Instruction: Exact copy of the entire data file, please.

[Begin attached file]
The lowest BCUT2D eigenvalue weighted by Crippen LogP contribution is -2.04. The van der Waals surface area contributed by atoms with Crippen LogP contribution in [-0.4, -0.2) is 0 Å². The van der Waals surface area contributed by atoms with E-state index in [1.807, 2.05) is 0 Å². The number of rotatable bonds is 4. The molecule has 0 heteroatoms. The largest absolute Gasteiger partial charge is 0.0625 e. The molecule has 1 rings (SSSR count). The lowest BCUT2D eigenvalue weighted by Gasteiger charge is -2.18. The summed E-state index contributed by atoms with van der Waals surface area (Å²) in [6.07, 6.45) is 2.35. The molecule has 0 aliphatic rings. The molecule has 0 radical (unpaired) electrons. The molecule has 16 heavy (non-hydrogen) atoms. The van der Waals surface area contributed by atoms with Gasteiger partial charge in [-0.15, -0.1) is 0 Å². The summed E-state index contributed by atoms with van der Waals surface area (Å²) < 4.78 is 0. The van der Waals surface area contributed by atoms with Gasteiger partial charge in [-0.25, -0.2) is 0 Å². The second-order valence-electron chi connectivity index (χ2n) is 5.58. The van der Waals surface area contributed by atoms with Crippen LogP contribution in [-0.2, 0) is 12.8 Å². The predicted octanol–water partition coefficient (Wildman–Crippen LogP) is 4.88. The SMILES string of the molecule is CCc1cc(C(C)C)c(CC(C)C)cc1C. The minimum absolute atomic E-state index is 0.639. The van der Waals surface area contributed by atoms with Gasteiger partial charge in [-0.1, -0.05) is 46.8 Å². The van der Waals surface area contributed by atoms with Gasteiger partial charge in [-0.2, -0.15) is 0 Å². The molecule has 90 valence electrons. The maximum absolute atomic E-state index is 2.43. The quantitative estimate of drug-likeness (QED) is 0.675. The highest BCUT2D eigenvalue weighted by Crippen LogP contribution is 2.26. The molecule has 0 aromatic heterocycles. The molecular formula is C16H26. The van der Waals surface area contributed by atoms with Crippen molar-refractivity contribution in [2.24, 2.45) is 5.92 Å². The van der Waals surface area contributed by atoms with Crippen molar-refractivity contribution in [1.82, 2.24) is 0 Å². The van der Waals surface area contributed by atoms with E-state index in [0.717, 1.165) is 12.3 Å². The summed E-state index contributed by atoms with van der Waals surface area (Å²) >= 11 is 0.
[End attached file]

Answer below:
The lowest BCUT2D eigenvalue weighted by Crippen LogP contribution is -2.04. The van der Waals surface area contributed by atoms with Crippen LogP contribution in [-0.4, -0.2) is 0 Å². The van der Waals surface area contributed by atoms with E-state index in [1.807, 2.05) is 0 Å². The number of rotatable bonds is 4. The molecule has 0 heteroatoms. The largest absolute Gasteiger partial charge is 0.0625 e. The molecule has 1 rings (SSSR count). The lowest BCUT2D eigenvalue weighted by Gasteiger charge is -2.18. The summed E-state index contributed by atoms with van der Waals surface area (Å²) in [6.07, 6.45) is 2.35. The molecule has 0 aliphatic rings. The molecule has 0 radical (unpaired) electrons. The molecule has 16 heavy (non-hydrogen) atoms. The van der Waals surface area contributed by atoms with Gasteiger partial charge in [-0.15, -0.1) is 0 Å². The summed E-state index contributed by atoms with van der Waals surface area (Å²) < 4.78 is 0. The van der Waals surface area contributed by atoms with Gasteiger partial charge in [-0.25, -0.2) is 0 Å². The second-order valence-electron chi connectivity index (χ2n) is 5.58. The van der Waals surface area contributed by atoms with Crippen LogP contribution in [-0.2, 0) is 12.8 Å². The predicted octanol–water partition coefficient (Wildman–Crippen LogP) is 4.88. The SMILES string of the molecule is CCc1cc(C(C)C)c(CC(C)C)cc1C. The minimum absolute atomic E-state index is 0.639. The van der Waals surface area contributed by atoms with Gasteiger partial charge in [-0.1, -0.05) is 46.8 Å². The van der Waals surface area contributed by atoms with Gasteiger partial charge in [-0.2, -0.15) is 0 Å². The molecule has 90 valence electrons. The maximum absolute atomic E-state index is 2.43. The quantitative estimate of drug-likeness (QED) is 0.675. The highest BCUT2D eigenvalue weighted by Crippen LogP contribution is 2.26. The molecule has 0 aromatic heterocycles. The molecular formula is C16H26. The van der Waals surface area contributed by atoms with Crippen molar-refractivity contribution in [2.24, 2.45) is 5.92 Å². The van der Waals surface area contributed by atoms with Crippen molar-refractivity contribution in [1.82, 2.24) is 0 Å². The van der Waals surface area contributed by atoms with E-state index in [0.717, 1.165) is 12.3 Å². The summed E-state index contributed by atoms with van der Waals surface area (Å²) >= 11 is 0.